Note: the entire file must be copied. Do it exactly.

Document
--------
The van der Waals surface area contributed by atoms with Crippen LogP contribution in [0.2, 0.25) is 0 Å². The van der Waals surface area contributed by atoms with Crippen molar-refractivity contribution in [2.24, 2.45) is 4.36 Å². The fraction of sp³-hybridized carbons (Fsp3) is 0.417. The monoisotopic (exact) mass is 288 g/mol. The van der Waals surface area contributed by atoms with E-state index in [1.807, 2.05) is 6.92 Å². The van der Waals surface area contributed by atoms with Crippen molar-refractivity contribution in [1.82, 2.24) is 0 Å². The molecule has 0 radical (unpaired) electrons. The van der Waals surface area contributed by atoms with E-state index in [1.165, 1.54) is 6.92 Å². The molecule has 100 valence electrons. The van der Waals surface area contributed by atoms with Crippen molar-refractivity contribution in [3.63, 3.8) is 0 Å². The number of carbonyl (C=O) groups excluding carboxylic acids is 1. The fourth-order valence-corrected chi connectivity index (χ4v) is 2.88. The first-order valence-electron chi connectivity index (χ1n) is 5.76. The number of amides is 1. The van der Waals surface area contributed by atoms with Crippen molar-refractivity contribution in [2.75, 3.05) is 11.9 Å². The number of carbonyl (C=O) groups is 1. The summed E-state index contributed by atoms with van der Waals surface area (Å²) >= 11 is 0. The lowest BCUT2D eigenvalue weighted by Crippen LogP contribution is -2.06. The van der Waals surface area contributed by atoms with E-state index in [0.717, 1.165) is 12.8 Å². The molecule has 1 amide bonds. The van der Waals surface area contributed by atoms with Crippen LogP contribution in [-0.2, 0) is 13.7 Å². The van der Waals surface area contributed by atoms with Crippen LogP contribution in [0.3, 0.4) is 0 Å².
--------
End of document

The van der Waals surface area contributed by atoms with Crippen LogP contribution in [0.2, 0.25) is 0 Å². The van der Waals surface area contributed by atoms with Crippen molar-refractivity contribution in [2.24, 2.45) is 4.36 Å². The fraction of sp³-hybridized carbons (Fsp3) is 0.417. The monoisotopic (exact) mass is 288 g/mol. The van der Waals surface area contributed by atoms with E-state index in [1.807, 2.05) is 6.92 Å². The van der Waals surface area contributed by atoms with Crippen molar-refractivity contribution in [1.82, 2.24) is 0 Å². The molecule has 0 radical (unpaired) electrons. The van der Waals surface area contributed by atoms with E-state index in [1.165, 1.54) is 6.92 Å². The molecule has 100 valence electrons. The van der Waals surface area contributed by atoms with Crippen molar-refractivity contribution in [3.63, 3.8) is 0 Å². The number of carbonyl (C=O) groups excluding carboxylic acids is 1. The fourth-order valence-corrected chi connectivity index (χ4v) is 2.88. The first-order valence-electron chi connectivity index (χ1n) is 5.76. The number of amides is 1. The van der Waals surface area contributed by atoms with Crippen molar-refractivity contribution in [2.75, 3.05) is 11.9 Å². The number of carbonyl (C=O) groups is 1. The summed E-state index contributed by atoms with van der Waals surface area (Å²) >= 11 is 0. The lowest BCUT2D eigenvalue weighted by Crippen LogP contribution is -2.06. The van der Waals surface area contributed by atoms with E-state index in [0.717, 1.165) is 12.8 Å². The molecule has 1 amide bonds. The van der Waals surface area contributed by atoms with Crippen LogP contribution in [-0.2, 0) is 13.7 Å². The van der Waals surface area contributed by atoms with Crippen LogP contribution in [0.3, 0.4) is 0 Å².